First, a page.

'The Changing Same' Takes on the Legacy of Lynching
By Tracie Lewis
In 1934, Claude Neal, a 23-year-old African-American farm worker was accused of the rape and murder of a young white woman. Eight days later he was kidnapped from jail, tortured, mutilated and lynched in front of the Marianna, Florida courthouse.
Neal’s story still haunts the community of Marianna and is the catalyst for The Changing Same, the latest documentary from husband/wife filmmaking team Joe Brewster and Michèle Stephenson (American Promise). The film, which premieres July 22 on POV, explores, through four characters, a community struggling with the foreboding legacy of America’s history of lynching—a horror story that for generations people have avoided discussing. Neal’s murder is just one of over 4, 000 reported lynchings that occurred in the United States from 1882 through the 1960s. This brutal act was seen as a spectacle event for white people, with attendees taking pictures. For Black people, lynching was a demonstration of power, intimidation and control--a form of racial terrorism that has plagued communities for generations.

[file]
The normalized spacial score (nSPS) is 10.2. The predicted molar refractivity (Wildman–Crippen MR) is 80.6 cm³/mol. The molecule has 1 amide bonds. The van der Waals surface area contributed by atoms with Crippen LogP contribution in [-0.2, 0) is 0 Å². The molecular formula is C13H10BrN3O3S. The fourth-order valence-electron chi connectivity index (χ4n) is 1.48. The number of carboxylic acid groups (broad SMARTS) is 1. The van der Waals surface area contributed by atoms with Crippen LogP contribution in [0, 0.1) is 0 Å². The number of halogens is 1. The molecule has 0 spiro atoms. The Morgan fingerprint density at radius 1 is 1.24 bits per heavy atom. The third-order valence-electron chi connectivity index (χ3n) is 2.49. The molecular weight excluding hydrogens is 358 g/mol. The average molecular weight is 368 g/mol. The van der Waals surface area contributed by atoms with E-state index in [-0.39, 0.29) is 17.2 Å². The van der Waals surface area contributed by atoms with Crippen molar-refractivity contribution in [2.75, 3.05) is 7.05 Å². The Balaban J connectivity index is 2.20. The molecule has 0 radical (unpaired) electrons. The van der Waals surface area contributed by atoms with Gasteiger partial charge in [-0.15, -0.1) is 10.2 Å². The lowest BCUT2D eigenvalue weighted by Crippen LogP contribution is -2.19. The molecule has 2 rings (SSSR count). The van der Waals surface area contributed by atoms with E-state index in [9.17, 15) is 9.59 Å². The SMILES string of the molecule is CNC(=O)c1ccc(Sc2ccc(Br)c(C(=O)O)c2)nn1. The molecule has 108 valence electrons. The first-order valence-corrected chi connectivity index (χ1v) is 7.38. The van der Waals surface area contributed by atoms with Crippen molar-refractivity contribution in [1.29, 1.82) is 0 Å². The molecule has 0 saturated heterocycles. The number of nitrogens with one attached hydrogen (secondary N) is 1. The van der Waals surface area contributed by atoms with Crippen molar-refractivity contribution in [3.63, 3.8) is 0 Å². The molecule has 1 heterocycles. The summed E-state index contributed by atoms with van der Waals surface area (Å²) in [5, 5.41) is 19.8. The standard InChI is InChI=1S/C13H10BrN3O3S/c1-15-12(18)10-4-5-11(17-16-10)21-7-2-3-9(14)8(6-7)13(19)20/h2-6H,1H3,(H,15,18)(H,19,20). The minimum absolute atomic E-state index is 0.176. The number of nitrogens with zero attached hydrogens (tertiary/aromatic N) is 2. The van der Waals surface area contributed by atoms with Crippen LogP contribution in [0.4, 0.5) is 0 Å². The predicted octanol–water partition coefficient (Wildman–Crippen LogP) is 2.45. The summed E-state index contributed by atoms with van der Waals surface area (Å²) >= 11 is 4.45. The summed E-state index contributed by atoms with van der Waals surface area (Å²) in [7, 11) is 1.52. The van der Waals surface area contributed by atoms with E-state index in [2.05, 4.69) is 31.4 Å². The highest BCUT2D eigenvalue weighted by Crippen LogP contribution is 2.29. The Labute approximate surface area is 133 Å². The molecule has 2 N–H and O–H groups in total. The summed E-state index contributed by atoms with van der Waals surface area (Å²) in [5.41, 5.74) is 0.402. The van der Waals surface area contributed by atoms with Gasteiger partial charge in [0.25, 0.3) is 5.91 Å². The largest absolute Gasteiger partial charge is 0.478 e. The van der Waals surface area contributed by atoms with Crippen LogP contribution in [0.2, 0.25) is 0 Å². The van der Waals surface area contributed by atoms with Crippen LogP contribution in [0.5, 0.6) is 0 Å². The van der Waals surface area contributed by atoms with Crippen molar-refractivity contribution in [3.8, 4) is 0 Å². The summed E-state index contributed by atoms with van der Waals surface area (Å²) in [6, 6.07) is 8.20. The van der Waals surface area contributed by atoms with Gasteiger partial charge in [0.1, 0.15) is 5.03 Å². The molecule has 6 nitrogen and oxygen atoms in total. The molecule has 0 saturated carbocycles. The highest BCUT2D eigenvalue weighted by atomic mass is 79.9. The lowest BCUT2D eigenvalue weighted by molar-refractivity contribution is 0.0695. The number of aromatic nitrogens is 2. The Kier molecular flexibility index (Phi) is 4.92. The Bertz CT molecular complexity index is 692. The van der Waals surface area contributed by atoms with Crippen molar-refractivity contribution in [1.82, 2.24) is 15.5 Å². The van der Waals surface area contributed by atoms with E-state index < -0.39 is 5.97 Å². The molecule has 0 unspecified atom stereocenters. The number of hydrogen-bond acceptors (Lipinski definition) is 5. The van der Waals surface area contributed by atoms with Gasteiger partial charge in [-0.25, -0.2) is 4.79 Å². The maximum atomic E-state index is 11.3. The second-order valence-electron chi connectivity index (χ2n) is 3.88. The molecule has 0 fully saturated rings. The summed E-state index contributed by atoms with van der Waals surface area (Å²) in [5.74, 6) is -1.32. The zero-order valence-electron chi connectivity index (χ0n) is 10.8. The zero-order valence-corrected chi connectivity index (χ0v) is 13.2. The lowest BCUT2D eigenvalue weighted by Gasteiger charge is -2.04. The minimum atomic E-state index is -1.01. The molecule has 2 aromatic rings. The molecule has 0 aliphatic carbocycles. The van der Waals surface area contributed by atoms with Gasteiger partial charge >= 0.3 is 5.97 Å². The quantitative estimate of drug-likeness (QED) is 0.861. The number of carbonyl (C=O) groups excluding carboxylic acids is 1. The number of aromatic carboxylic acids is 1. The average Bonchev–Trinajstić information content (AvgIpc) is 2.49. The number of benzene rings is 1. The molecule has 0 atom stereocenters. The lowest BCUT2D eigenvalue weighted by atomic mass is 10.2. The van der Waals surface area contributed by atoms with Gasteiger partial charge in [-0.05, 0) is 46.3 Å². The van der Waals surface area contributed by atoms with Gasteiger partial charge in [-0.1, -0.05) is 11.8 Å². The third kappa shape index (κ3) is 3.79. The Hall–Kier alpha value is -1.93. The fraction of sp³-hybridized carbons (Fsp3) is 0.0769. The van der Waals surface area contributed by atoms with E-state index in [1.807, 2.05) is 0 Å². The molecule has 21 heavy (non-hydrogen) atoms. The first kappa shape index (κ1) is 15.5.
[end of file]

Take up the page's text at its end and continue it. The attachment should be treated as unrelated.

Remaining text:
Stephenson was part of the Skoll Foundation fellowship program at Oxford University in 2016, where she met Bryan Stevenson, founder and executive director of the Montgomery, Alabama-based Equal Justice Initiative. Stevenson’s work in public interest law has earned him considerable acclaim, as have the two institutes he founded under the auspices of the Equal Justice Initiative to honor the victims of slavery and the Jim Crow Era: The Legacy Museum and the National Memorial for Peace and Justice.
Stevenson’s work inspired Brewster and Stephenson to explore a story on lynching. The filmmakers discovered Neal’s story from their research. The film is supported by a grant from Stories of Change, a project of Sundance Institute and the Skoll Foundation.